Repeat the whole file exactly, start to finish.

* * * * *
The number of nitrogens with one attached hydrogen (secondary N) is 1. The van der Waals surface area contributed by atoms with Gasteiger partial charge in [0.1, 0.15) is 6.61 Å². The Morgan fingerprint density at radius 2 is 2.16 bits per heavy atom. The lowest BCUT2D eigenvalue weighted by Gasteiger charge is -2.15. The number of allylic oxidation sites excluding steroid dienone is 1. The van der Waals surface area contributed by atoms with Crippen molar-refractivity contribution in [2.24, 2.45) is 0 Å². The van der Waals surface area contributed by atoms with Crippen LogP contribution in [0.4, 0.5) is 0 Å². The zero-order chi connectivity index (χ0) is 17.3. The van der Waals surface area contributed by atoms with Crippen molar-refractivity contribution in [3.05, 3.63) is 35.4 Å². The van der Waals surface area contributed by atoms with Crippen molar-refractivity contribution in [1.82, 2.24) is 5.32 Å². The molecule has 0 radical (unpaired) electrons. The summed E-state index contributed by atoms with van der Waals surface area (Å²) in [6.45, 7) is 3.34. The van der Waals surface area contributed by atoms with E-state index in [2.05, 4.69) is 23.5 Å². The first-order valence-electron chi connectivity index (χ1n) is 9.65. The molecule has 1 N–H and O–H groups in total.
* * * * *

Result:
The number of nitrogens with one attached hydrogen (secondary N) is 1. The van der Waals surface area contributed by atoms with Gasteiger partial charge in [0.1, 0.15) is 6.61 Å². The Morgan fingerprint density at radius 2 is 2.16 bits per heavy atom. The lowest BCUT2D eigenvalue weighted by Gasteiger charge is -2.15. The number of allylic oxidation sites excluding steroid dienone is 1. The van der Waals surface area contributed by atoms with Crippen molar-refractivity contribution in [2.24, 2.45) is 0 Å². The van der Waals surface area contributed by atoms with Crippen LogP contribution in [0.4, 0.5) is 0 Å². The zero-order chi connectivity index (χ0) is 17.3. The van der Waals surface area contributed by atoms with Crippen molar-refractivity contribution in [3.05, 3.63) is 35.4 Å². The van der Waals surface area contributed by atoms with Crippen molar-refractivity contribution in [1.82, 2.24) is 5.32 Å². The molecule has 0 radical (unpaired) electrons. The summed E-state index contributed by atoms with van der Waals surface area (Å²) in [6.45, 7) is 3.34. The van der Waals surface area contributed by atoms with E-state index in [2.05, 4.69) is 23.5 Å². The first-order valence-electron chi connectivity index (χ1n) is 9.65. The molecule has 1 N–H and O–H groups in total.